On remand, Chevron may now raise the issue of fraud. If it does, the overwhelming evidence of wrongdoing in the Ecuador litigation may come before Canadian courts. As I have detailed in prior posts on this page, all three grounds cited by the Canadian Court—“fraud, denial of natural justice, or public policy”—should block enforcement of the Lago Agrio judgment. The chicanery by which that judgment was produced would be a stain on any country’s judicial system.

Ironically, then, the upshot of Canada’s effort to show comity toward Ecuadorian courts could have the opposite effect: Canada’s exercise of jurisdiction may well drag Ecuador’s courts through the mud of their own making.

But not necessarily. If Chevron’s only material asset in Canada is Chevron Canada, and if Canadian courts decline to pierce the corporate veil between the parent company and its subsidiary, then plaintiffs’ effort to collect on their Ecuadorian judgment could fail, without the Canadian courts having to delve into the seamy underside of the Lago Agrio judgment.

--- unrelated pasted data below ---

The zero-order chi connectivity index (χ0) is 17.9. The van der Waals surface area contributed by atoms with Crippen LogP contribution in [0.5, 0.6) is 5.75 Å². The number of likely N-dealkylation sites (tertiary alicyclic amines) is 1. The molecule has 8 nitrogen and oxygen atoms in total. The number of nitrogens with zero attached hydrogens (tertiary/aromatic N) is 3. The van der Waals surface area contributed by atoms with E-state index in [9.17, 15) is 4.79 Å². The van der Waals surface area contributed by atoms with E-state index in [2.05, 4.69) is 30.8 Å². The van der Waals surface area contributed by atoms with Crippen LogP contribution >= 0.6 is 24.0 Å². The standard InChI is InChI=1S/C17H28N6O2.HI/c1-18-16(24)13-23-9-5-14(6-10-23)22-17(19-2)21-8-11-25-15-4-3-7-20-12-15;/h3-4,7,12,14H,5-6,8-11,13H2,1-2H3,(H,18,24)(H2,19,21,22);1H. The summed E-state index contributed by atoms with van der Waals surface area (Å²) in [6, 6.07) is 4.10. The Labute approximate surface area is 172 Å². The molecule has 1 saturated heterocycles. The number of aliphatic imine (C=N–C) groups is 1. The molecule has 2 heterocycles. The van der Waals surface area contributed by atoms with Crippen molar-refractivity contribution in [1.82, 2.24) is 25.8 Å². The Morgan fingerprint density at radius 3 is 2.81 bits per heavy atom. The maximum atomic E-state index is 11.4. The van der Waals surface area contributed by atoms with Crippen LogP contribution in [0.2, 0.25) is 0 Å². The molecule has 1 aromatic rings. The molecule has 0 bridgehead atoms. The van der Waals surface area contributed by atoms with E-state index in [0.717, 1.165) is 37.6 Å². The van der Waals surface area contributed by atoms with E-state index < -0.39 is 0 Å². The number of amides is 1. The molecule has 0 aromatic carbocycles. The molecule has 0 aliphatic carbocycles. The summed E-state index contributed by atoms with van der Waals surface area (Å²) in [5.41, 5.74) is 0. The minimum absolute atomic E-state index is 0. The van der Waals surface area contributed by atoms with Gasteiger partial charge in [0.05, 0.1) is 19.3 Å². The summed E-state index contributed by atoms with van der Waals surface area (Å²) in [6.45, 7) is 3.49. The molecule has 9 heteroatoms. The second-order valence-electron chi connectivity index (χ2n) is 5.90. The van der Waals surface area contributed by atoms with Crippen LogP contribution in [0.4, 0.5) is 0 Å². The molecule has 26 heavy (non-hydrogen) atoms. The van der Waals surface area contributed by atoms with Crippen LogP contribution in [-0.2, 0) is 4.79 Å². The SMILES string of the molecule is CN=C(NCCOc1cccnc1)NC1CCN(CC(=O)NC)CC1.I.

Here, too, the Canadian ruling gives the plaintiffs no comfort. The Court cautioned that its jurisdictional ruling “should not be understood to prejudice future arguments with respect to the distinct corporate personalities of Chevron and Chevron Canada.” The Court took “no position on whether Chevron Canada can properly be considered a judgment-debtor to the Ecuadorian judgment. Similarly, should the judgment be recognized and enforced against Chevron, it does not automatically follow that Chevron Canada’s shares or assets will be available to satisfy Chevron’s debt.”

We shall see. Meanwhile, we also await the ruling on appeal from Judge Kaplan’s judgment in the US, as well as the final award of the panel in the international arbitration brought by Chevron against Ecuador over the Lago Agrio judgment. Like the Canadian jurisdictional ruling, those decisions, too, could turn on other issues, without necessarily reaching the fraud issues.